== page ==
Naval Support Activity Mechanicsburg

Naval Support Activity Mechanicsburg is located in Hampden Township.

Although complete results won’t be available until next month, preliminary results from the Navy’s testing of residential wells around the Hampden Township depot don’t indicate an elevated level of chemicals known as PFAS.

“All the preliminary results are below the [EPA advisory] level,” said Chris Cleaver, the public relations officer for Naval Support Activity-Mechanicsburg.

Full results won’t be available until 30 days after the testing, which began Aug.1, and the Navy plans to issue a report at that time, Cleaver said.

Testing was conducted for a family of chemicals known as perfluoroalkyl and polyfluoroalkyl compounds, or PFAS, which were previously used in a type of firefighting foam common to U.S. military bases.

In 2016, the Environmental Protection Agency issued a health advisory regarding two specific PFAS — perfluorooctanoic acid, or PFOA, and perfluorooctane sulfonic acid, or PFOS — finding that exposure of over 70 parts-per-trillion, either to one substance or the two in combination, is linked to developmental disabilities in children, hormonal imbalances, an increased risk for certain cancers and other health problems.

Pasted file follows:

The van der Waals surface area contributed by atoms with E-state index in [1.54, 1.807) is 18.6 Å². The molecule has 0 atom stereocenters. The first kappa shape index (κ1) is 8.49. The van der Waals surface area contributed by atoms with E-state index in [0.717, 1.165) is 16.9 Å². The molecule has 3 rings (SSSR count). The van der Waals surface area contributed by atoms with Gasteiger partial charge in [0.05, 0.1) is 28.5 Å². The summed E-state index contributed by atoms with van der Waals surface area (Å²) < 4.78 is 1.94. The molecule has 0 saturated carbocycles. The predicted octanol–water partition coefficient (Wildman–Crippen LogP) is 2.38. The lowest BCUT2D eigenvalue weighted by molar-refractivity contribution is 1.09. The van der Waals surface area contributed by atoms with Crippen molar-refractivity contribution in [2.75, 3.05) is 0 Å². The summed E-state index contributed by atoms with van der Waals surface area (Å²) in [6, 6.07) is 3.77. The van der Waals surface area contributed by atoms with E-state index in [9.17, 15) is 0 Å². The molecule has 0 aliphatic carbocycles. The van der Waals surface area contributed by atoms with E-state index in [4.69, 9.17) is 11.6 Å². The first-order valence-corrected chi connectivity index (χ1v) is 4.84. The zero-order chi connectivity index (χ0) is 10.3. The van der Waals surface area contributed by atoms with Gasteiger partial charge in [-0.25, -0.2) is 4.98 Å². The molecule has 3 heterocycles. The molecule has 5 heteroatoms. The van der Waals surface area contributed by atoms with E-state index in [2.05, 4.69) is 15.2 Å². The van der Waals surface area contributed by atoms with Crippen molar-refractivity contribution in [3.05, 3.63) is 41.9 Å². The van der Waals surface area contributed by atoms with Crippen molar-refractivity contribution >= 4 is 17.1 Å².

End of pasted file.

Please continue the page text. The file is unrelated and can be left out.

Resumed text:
Military agencies have since been testing bases across the country to detect the extent of possible groundwater contamination.

In Cumberland County, the Navy depot and the vast majority of surrounding homes in Mechanicsburg and Hampden Township use public water from treatment plants owned either by Pennsylvania American Water Co. or Suez Water.

The Navy found 95 homes within the depot’s drainage radius that use well water and were contacted for testing.

Previous Department of Defense testing has identified several sites in Pennsylvania with elevated PFAS levels. In central Pennsylvania, this includes Letterkenny Army Depot near Chambersburg and the Air National Guard site at Harrisburg International Airport near Middletown.

Pennsylvania, at the state level, has also rolled out a plan to test 400 additional sites of possible contamination statewide.

While PFAS contamination at military sites is typically associated with firefighting foam, the chemicals can also used in metal plating and electronics manufacturing, and are found in some Teflon products and clothing.

Although the 70 ppt limit from the EPA is only an advisory, both state and federal regulators are working to set a maximum contamination level that will create more legal requirements for testing and remediation.

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Email Zack at zhoopes@cumberlink.com.